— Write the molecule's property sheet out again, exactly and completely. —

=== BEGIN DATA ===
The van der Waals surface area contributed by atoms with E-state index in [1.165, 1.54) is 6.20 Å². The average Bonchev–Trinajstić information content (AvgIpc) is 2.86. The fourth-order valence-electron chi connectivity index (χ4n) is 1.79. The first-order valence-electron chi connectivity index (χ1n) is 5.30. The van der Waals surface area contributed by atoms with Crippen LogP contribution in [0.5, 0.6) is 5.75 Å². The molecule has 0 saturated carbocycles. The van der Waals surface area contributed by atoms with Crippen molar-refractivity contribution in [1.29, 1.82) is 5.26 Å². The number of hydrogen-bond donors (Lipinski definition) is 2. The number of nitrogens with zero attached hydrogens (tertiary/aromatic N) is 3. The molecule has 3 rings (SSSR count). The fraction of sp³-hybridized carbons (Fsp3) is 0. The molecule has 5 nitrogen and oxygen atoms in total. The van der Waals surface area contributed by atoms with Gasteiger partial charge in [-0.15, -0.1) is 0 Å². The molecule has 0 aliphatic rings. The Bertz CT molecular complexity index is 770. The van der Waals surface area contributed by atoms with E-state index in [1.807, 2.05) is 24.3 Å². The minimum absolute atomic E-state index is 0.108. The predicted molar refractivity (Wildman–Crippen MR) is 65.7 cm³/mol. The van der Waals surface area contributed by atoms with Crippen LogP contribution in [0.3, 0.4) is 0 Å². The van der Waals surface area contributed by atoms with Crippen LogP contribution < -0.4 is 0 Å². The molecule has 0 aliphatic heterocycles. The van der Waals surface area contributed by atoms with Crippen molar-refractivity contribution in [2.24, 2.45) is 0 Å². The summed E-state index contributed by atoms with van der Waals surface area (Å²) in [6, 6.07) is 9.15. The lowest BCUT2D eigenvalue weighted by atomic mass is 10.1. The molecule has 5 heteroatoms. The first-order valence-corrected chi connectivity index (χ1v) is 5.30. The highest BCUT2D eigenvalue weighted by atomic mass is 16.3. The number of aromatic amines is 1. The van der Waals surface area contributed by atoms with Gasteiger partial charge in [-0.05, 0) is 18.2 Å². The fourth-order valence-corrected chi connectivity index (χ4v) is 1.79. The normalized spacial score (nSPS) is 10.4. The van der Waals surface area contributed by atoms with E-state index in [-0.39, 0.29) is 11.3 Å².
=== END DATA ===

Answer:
The van der Waals surface area contributed by atoms with E-state index in [1.165, 1.54) is 6.20 Å². The average Bonchev–Trinajstić information content (AvgIpc) is 2.86. The fourth-order valence-electron chi connectivity index (χ4n) is 1.79. The first-order valence-electron chi connectivity index (χ1n) is 5.30. The van der Waals surface area contributed by atoms with Crippen LogP contribution in [0.5, 0.6) is 5.75 Å². The molecule has 0 saturated carbocycles. The van der Waals surface area contributed by atoms with Crippen molar-refractivity contribution in [1.29, 1.82) is 5.26 Å². The number of hydrogen-bond donors (Lipinski definition) is 2. The number of nitrogens with zero attached hydrogens (tertiary/aromatic N) is 3. The molecule has 3 rings (SSSR count). The fraction of sp³-hybridized carbons (Fsp3) is 0. The molecule has 5 nitrogen and oxygen atoms in total. The van der Waals surface area contributed by atoms with Gasteiger partial charge in [-0.15, -0.1) is 0 Å². The molecule has 0 aliphatic rings. The Bertz CT molecular complexity index is 770. The van der Waals surface area contributed by atoms with E-state index in [1.807, 2.05) is 24.3 Å². The minimum absolute atomic E-state index is 0.108. The predicted molar refractivity (Wildman–Crippen MR) is 65.7 cm³/mol. The van der Waals surface area contributed by atoms with Crippen LogP contribution in [0.3, 0.4) is 0 Å². The van der Waals surface area contributed by atoms with Crippen LogP contribution < -0.4 is 0 Å². The molecule has 0 aliphatic heterocycles. The van der Waals surface area contributed by atoms with Crippen molar-refractivity contribution in [2.24, 2.45) is 0 Å². The summed E-state index contributed by atoms with van der Waals surface area (Å²) in [6, 6.07) is 9.15. The lowest BCUT2D eigenvalue weighted by atomic mass is 10.1. The molecule has 5 heteroatoms. The first-order valence-corrected chi connectivity index (χ1v) is 5.30. The highest BCUT2D eigenvalue weighted by atomic mass is 16.3. The number of aromatic amines is 1. The van der Waals surface area contributed by atoms with Gasteiger partial charge in [-0.05, 0) is 18.2 Å². The fourth-order valence-corrected chi connectivity index (χ4v) is 1.79. The normalized spacial score (nSPS) is 10.4. The van der Waals surface area contributed by atoms with E-state index in [-0.39, 0.29) is 11.3 Å².